Being Too Forceful in Your Approach
Being the person in charge is not synonymous with aggression and this is where many people go wrong. Avoid yelling at your dog each time it disobeys a command and do not react too harshly when it fails to do something. German Shepherds never respond well to force and you will be putting yourself in danger of losing their trust by doing this. Be firm, but loving.
Avoid using many different methods of training at one time as it can end up confusing your dog rather than helping it in the learning process. Use commands similar to the ones that you start off with and ensure repetition even after they successfully obey you. Try to restrict the training to one member of the family, as different techniques and commands may confuse the dog further.
Not Taking Your Dog Out Often
A big mistake made by owners is not taking the dog out often enough. Use all opportunities to take your dog to the park or any public setting where they could get used to other dogs or human beings. This way, they will learn not to react badly to strangers.
Related: How Often Do German Shepherds Bark?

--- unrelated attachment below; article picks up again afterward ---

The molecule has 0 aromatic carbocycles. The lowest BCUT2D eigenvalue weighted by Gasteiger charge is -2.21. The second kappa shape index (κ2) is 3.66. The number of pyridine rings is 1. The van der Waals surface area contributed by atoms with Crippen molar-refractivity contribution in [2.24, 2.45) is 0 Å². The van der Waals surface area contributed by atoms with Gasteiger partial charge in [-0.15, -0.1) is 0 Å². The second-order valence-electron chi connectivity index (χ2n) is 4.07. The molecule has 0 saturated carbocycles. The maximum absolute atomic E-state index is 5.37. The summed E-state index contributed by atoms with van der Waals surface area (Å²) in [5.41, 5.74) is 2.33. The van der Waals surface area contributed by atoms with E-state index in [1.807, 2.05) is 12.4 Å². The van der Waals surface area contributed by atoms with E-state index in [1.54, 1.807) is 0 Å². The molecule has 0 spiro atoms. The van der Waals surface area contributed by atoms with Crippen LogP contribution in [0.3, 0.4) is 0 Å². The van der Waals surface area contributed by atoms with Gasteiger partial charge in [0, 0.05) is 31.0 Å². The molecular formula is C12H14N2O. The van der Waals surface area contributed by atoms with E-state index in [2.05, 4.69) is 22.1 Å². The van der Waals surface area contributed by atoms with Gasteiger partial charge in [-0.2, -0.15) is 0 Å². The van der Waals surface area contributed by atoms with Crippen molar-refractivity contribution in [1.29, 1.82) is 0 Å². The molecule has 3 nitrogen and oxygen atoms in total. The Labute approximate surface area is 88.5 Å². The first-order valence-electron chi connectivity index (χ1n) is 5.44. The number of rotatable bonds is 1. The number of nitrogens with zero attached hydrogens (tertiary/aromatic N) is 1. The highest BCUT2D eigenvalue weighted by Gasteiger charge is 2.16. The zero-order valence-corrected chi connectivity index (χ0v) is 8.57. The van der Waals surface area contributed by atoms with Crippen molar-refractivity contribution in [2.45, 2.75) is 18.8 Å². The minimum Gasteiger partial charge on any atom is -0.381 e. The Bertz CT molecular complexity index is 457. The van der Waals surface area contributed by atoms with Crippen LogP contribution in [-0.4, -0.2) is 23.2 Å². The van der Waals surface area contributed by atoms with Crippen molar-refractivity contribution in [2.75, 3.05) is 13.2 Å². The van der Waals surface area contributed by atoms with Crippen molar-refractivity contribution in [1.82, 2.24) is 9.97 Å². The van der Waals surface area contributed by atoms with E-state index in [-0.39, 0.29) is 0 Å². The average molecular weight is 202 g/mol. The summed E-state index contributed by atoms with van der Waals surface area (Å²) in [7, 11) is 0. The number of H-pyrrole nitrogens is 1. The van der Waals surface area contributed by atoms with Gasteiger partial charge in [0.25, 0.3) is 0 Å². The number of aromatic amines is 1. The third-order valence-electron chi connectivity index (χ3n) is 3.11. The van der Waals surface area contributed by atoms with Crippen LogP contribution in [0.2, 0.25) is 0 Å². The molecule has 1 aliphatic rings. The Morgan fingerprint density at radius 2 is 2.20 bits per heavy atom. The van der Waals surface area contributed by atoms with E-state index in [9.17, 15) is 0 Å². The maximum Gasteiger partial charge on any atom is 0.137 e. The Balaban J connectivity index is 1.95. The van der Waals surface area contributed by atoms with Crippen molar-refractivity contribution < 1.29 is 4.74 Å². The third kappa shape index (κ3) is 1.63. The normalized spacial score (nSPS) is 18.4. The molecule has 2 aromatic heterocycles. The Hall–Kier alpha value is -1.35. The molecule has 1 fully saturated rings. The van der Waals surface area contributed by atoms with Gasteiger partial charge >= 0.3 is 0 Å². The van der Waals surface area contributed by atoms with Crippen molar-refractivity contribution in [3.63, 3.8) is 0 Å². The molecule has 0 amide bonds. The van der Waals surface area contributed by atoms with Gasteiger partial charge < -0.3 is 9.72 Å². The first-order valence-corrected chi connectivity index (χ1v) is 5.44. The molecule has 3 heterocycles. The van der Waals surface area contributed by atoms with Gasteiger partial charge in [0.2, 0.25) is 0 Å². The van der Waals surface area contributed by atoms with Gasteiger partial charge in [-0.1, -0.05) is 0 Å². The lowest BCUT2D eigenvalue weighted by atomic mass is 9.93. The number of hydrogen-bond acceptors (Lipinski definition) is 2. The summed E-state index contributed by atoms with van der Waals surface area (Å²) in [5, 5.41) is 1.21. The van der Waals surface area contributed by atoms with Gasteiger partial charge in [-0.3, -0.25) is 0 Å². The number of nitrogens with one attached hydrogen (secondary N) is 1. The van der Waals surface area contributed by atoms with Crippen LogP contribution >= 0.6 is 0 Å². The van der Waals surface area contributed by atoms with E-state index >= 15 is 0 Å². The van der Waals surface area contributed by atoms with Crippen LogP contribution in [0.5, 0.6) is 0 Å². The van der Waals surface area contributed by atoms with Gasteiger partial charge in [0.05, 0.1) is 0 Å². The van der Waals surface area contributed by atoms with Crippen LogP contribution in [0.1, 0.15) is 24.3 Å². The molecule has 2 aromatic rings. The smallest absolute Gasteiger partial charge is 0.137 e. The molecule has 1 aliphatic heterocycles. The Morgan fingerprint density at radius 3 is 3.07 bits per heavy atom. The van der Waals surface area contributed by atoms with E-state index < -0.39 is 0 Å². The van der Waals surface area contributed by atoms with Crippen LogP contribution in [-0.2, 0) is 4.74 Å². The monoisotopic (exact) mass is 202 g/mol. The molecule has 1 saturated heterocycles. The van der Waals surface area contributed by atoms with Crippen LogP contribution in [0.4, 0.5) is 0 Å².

Things to Keep in Mind
Finally, there are a couple of things that you need to keep in mind when you are training your German Shepherd.
- Built-in-Breed Specific Function — These dogs are essentially considered working dogs, which means that they need to lead an active life to really prosper. Try to give your dog at least 30 minutes of physical exercise every day.
- Your Dog Is a Reflection of You — Your German Shepherd will see you in any setting and pick up on small things that you may not even realize you’re putting out. It is important for you to be a good example for the dog that you are training.
- They Communicate Differently — Your dog will not speak or communicate in the same manner as you, but they do pick up and react to any stimuli in the environment. Your body language and the tone of voice that you use are crucial.
- Positive Reinforcement Is Key to Positive Results — There is no way to lay enough emphasis on the fact that your German Shepherd will react best when you carry out training with the help of positive reinforcement. The dog will only grow to mistrust you if you keep yelling or resort to physical punishment.
German Shepherds have been used across the world for different purposes, whether it is as service dogs, guard dogs or just affectionate pets for the family. The best part about having a GSD at your home is that they are so much easier to train than many other pets, mostly because of their highly intelligent nature.
Keeping the tips and tricks mentioned in the section above in mind, you should not face any trouble in training your German Shepherd!